I like the dark. I like it especially when I know the territory, as it might be these woods.  There is, of course, always an awareness of the firmly reined-in fear, panic in the old sense of the old god Pan, that something is out there.  Perhaps that control is part of why I like it.  There is a stillness, a waiting quality to the night.  It helps, of course, to be confident that there is nothing natural to fear.  The horse will alert to a bear before I need to react to it. And frankly, there are no people who know these woods as well as I.  And those that can move in them more confidently, in the dark, than myself? Well a) life isn’t a movie; and b) I wouldn’t have a chance wherever or whenever.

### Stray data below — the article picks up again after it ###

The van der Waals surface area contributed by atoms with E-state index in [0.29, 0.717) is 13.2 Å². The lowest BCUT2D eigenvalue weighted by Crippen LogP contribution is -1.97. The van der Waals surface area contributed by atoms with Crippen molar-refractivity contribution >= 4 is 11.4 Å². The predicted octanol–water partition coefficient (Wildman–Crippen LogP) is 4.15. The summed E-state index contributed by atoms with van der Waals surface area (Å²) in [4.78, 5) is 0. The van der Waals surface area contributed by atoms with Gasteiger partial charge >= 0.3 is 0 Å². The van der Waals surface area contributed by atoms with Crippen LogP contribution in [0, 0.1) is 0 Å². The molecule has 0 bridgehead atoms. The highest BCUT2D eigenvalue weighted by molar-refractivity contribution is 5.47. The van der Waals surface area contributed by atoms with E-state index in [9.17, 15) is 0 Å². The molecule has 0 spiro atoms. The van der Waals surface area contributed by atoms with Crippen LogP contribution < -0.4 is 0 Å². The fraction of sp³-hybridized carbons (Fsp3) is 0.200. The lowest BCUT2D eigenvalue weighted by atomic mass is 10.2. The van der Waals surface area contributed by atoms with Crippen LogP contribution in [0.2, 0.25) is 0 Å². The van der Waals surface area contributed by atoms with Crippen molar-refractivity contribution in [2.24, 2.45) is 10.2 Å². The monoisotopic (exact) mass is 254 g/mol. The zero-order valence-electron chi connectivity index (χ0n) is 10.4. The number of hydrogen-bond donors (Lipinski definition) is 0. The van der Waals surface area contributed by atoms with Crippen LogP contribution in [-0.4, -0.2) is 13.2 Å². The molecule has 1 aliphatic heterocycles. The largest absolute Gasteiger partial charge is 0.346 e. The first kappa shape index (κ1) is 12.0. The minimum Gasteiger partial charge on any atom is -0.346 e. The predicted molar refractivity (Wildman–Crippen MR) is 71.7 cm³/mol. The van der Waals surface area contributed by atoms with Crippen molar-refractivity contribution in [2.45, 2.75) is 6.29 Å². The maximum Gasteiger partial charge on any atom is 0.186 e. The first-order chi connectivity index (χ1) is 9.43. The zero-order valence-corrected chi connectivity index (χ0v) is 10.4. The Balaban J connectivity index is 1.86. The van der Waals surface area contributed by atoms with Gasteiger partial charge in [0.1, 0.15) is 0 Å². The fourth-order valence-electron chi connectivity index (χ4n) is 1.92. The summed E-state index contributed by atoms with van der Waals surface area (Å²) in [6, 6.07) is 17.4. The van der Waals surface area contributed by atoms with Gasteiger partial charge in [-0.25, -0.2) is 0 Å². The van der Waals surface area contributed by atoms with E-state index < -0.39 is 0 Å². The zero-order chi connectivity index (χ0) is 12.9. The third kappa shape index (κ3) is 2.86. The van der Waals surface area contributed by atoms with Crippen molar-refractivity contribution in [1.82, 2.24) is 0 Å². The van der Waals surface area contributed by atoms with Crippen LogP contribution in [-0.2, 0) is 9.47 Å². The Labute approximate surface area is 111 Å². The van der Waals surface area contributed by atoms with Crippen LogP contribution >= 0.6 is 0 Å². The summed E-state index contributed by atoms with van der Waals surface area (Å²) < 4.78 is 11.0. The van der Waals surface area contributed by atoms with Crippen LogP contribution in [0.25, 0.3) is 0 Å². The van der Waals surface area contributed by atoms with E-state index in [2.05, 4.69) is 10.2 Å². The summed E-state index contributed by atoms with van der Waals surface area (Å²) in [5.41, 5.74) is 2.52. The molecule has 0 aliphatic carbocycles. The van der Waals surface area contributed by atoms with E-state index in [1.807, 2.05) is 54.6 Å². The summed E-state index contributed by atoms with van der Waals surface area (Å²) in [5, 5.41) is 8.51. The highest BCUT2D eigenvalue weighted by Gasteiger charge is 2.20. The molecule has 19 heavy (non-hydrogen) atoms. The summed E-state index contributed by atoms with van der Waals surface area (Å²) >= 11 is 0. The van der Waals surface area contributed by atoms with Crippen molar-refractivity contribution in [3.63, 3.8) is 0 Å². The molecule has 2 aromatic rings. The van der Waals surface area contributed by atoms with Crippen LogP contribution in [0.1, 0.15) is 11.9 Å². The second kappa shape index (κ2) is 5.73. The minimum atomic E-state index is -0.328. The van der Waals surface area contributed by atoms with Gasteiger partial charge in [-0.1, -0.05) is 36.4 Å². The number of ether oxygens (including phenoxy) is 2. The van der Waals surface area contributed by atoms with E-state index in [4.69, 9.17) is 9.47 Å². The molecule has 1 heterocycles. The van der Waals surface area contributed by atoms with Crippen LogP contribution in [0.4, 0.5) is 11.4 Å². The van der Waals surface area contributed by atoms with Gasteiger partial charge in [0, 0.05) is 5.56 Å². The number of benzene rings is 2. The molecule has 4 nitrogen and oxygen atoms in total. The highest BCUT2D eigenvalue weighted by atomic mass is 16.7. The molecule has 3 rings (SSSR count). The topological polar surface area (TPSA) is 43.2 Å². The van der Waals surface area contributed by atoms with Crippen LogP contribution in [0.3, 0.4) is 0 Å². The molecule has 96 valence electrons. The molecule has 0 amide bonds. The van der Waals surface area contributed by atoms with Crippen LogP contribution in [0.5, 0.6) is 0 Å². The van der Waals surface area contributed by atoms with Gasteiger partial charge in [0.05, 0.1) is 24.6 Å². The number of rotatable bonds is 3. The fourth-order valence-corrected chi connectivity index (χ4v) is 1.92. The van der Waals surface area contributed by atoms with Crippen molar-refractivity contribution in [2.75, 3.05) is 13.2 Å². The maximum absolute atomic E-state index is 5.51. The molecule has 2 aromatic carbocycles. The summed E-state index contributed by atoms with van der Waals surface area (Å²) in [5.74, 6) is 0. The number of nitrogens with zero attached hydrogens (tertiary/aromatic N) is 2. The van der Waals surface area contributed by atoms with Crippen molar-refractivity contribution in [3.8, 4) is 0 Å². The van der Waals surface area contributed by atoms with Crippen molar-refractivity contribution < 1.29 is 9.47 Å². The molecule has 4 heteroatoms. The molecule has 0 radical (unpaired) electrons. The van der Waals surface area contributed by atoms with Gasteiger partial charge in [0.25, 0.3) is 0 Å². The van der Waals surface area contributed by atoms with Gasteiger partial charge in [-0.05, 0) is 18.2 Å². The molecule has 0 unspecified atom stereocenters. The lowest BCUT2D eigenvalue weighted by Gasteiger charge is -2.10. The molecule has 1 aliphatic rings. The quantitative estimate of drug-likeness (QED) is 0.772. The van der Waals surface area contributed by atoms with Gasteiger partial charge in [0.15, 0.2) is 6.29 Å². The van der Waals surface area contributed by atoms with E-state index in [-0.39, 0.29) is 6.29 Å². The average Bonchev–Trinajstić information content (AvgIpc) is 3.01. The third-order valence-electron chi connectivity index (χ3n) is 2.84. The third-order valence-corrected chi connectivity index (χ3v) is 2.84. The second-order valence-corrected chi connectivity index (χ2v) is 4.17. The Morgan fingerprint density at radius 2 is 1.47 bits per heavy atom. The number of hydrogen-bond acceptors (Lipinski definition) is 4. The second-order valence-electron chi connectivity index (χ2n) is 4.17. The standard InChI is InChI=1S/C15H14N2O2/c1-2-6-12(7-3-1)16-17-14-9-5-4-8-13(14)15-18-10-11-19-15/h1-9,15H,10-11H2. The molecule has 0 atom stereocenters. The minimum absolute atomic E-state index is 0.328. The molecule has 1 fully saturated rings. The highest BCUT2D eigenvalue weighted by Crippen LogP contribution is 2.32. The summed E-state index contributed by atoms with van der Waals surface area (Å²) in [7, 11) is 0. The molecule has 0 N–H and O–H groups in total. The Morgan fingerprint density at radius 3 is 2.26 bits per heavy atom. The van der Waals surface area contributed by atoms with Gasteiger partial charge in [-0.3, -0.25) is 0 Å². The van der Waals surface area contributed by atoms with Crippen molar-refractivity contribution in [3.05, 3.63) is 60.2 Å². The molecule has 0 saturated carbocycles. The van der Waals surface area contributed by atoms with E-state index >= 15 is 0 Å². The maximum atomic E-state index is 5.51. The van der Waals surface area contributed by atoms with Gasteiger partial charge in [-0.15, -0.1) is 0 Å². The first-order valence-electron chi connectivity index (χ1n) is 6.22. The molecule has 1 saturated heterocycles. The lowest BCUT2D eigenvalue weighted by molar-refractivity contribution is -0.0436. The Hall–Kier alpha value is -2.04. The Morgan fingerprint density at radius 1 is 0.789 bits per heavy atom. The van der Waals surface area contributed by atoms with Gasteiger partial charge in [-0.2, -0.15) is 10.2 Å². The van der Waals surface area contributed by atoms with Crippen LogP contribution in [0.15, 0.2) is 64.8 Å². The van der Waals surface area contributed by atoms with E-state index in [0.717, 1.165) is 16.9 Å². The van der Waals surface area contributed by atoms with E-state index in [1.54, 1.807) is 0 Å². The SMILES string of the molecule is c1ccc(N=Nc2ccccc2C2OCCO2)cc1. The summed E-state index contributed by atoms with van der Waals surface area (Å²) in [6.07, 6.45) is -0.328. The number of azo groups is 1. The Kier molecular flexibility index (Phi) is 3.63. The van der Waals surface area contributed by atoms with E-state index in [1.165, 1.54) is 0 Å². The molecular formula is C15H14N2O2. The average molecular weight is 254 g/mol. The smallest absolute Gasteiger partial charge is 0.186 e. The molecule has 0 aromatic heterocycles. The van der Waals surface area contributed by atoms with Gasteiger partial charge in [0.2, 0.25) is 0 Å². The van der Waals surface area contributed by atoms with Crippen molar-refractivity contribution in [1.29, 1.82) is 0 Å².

In any case, watching the woods, or a house, in the dark* brings new dimension to a landscape.  Certain trees have a whole new aspect, perhaps a density that sets them apart in a way that was not apparent in the daylight or a branch which catches the eye.  The long grass is a dappled shade, whereas the mown lawn is a neat surface of hard lined light and dark. The goldenrod is a heavy scent in the air, the crickets are almost too loud, the rustling of a sleeping bird on the branches, the horse eating in the field.  There are no mosquitoes late in the night.

*semi-dark, in this a lot of light provided by the house.  Moon light works equally well.  Pitch dark is rare, unfortunately.